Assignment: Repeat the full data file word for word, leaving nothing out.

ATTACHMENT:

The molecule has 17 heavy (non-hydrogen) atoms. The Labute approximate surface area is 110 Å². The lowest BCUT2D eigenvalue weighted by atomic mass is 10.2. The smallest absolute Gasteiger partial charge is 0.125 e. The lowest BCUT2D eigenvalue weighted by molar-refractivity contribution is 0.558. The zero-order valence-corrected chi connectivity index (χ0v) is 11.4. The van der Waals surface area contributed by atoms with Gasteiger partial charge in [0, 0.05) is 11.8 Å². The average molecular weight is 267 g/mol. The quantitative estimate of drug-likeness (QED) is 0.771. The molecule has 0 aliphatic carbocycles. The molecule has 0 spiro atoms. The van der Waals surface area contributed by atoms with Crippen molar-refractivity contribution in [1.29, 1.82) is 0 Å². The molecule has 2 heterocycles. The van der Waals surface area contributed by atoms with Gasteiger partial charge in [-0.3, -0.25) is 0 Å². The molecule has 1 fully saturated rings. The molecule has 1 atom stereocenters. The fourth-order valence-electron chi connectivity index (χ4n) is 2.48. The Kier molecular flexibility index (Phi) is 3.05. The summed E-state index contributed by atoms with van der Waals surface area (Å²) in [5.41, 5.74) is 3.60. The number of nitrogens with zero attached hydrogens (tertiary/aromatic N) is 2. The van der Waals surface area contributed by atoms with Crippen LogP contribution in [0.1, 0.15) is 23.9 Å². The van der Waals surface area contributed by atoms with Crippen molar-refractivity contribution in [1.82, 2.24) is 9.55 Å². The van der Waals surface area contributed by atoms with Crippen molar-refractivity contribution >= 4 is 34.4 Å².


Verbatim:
The molecule has 17 heavy (non-hydrogen) atoms. The Labute approximate surface area is 110 Å². The lowest BCUT2D eigenvalue weighted by atomic mass is 10.2. The smallest absolute Gasteiger partial charge is 0.125 e. The lowest BCUT2D eigenvalue weighted by molar-refractivity contribution is 0.558. The zero-order valence-corrected chi connectivity index (χ0v) is 11.4. The van der Waals surface area contributed by atoms with Gasteiger partial charge in [0, 0.05) is 11.8 Å². The average molecular weight is 267 g/mol. The quantitative estimate of drug-likeness (QED) is 0.771. The molecule has 0 aliphatic carbocycles. The molecule has 0 spiro atoms. The van der Waals surface area contributed by atoms with Crippen molar-refractivity contribution in [1.29, 1.82) is 0 Å². The molecule has 2 heterocycles. The van der Waals surface area contributed by atoms with Gasteiger partial charge in [-0.3, -0.25) is 0 Å². The molecule has 1 fully saturated rings. The molecule has 1 atom stereocenters. The fourth-order valence-electron chi connectivity index (χ4n) is 2.48. The Kier molecular flexibility index (Phi) is 3.05. The summed E-state index contributed by atoms with van der Waals surface area (Å²) in [5.41, 5.74) is 3.60. The number of nitrogens with zero attached hydrogens (tertiary/aromatic N) is 2. The van der Waals surface area contributed by atoms with Crippen LogP contribution in [0.1, 0.15) is 23.9 Å². The van der Waals surface area contributed by atoms with Crippen molar-refractivity contribution in [1.82, 2.24) is 9.55 Å². The van der Waals surface area contributed by atoms with Crippen molar-refractivity contribution >= 4 is 34.4 Å².